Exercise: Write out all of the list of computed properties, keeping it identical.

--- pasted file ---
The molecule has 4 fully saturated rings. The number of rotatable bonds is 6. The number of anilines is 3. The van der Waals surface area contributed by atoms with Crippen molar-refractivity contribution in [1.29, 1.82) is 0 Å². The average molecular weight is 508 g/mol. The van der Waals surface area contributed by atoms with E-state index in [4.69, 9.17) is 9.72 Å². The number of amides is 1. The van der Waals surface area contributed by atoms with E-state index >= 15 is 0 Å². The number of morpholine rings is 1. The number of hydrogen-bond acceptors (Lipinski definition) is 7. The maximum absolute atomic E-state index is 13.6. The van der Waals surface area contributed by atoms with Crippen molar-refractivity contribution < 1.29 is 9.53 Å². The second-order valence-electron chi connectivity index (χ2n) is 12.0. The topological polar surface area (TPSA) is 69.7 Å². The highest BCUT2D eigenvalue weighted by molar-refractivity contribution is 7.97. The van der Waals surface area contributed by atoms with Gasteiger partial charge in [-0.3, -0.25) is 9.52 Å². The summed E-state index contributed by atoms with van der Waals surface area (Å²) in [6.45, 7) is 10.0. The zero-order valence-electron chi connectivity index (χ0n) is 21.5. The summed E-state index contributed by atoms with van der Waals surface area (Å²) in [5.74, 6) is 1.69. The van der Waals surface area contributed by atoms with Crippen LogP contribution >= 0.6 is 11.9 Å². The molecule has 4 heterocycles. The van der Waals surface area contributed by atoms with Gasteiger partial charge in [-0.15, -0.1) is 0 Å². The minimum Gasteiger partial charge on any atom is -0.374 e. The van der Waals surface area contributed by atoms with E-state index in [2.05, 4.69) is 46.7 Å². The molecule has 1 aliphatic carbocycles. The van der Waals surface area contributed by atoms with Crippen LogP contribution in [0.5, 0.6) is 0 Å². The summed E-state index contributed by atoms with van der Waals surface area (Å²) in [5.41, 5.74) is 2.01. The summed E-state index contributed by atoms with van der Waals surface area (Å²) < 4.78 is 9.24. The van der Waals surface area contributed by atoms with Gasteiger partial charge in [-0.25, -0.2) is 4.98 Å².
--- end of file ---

The molecule has 4 fully saturated rings. The number of rotatable bonds is 6. The number of anilines is 3. The van der Waals surface area contributed by atoms with Crippen molar-refractivity contribution in [1.29, 1.82) is 0 Å². The average molecular weight is 508 g/mol. The van der Waals surface area contributed by atoms with E-state index in [4.69, 9.17) is 9.72 Å². The number of amides is 1. The van der Waals surface area contributed by atoms with E-state index >= 15 is 0 Å². The number of morpholine rings is 1. The number of hydrogen-bond acceptors (Lipinski definition) is 7. The maximum absolute atomic E-state index is 13.6. The van der Waals surface area contributed by atoms with Crippen molar-refractivity contribution < 1.29 is 9.53 Å². The second-order valence-electron chi connectivity index (χ2n) is 12.0. The topological polar surface area (TPSA) is 69.7 Å². The highest BCUT2D eigenvalue weighted by molar-refractivity contribution is 7.97. The van der Waals surface area contributed by atoms with Gasteiger partial charge in [-0.3, -0.25) is 9.52 Å². The summed E-state index contributed by atoms with van der Waals surface area (Å²) in [6.45, 7) is 10.0. The zero-order valence-electron chi connectivity index (χ0n) is 21.5. The summed E-state index contributed by atoms with van der Waals surface area (Å²) in [5.74, 6) is 1.69. The van der Waals surface area contributed by atoms with Crippen LogP contribution >= 0.6 is 11.9 Å². The molecule has 4 heterocycles. The van der Waals surface area contributed by atoms with Gasteiger partial charge in [-0.15, -0.1) is 0 Å². The minimum Gasteiger partial charge on any atom is -0.374 e. The van der Waals surface area contributed by atoms with E-state index in [2.05, 4.69) is 46.7 Å². The molecule has 1 aliphatic carbocycles. The van der Waals surface area contributed by atoms with Crippen LogP contribution in [0.5, 0.6) is 0 Å². The summed E-state index contributed by atoms with van der Waals surface area (Å²) in [5.41, 5.74) is 2.01. The summed E-state index contributed by atoms with van der Waals surface area (Å²) < 4.78 is 9.24. The van der Waals surface area contributed by atoms with Gasteiger partial charge in [-0.25, -0.2) is 4.98 Å².